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Humanism: A Very Short Introduction (Very Short Introductions) [Paperback]

Stephen Law
3.4 out of 5 stars  See all reviews (10 customer reviews)
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Book Description

27 Jan 2011 Very Short Introductions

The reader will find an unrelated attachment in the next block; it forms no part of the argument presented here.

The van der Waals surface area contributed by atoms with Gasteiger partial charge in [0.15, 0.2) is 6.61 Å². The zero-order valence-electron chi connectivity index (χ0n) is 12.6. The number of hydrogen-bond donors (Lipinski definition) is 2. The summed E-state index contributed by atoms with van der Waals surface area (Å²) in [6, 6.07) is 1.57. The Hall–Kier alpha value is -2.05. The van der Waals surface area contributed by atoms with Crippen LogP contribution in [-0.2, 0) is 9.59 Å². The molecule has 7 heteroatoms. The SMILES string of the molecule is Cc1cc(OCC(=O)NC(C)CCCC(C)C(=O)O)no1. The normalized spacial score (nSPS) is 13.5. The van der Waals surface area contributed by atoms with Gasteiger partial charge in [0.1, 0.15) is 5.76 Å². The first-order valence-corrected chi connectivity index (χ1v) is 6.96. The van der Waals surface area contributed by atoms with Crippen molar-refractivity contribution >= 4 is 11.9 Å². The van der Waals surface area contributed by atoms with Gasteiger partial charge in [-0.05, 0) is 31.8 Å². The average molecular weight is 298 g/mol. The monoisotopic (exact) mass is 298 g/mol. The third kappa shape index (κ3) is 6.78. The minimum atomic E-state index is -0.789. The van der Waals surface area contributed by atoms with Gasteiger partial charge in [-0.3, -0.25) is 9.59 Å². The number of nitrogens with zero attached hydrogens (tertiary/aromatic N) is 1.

Religion is currently gaining a much higher profile. The number of faith schools is increasingly, and religious points of view are being aired more frequently in the media. As religion's profile rises, those who reject religion, including humanists, often find themselves misunderstood, and occasionally misrepresented. Stephen Law explores how humanism uses science and reason to make sense of the world, looking at how it encourages individual moral responsibility and shows that life can have meaning without religion. Challenging some of the common misconceptions, he seeks to dispute the claims that atheism and humanism are 'faith positions' and that without God there can be no morality and our lives are left without purpose. Looking at the history of humanism and its development as a philosophical alternative, he examines the arguments for and against the existence of God, and explores the role humanism plays in moral and secular societies, as well as in moral and religious education. Using humanism to determine the meaning of life, he shows that there is a positive alternative to traditional religious belief. ABOUT THE SERIES: The Very Short Introductions series from Oxford University Press contains hundreds of titles in almost every subject area. These pocket-sized books are the perfect way to get ahead in a new subject quickly. Our expert authors combine facts, analysis, perspective, new ideas, and enthusiasm to make interesting and challenging topics highly readable.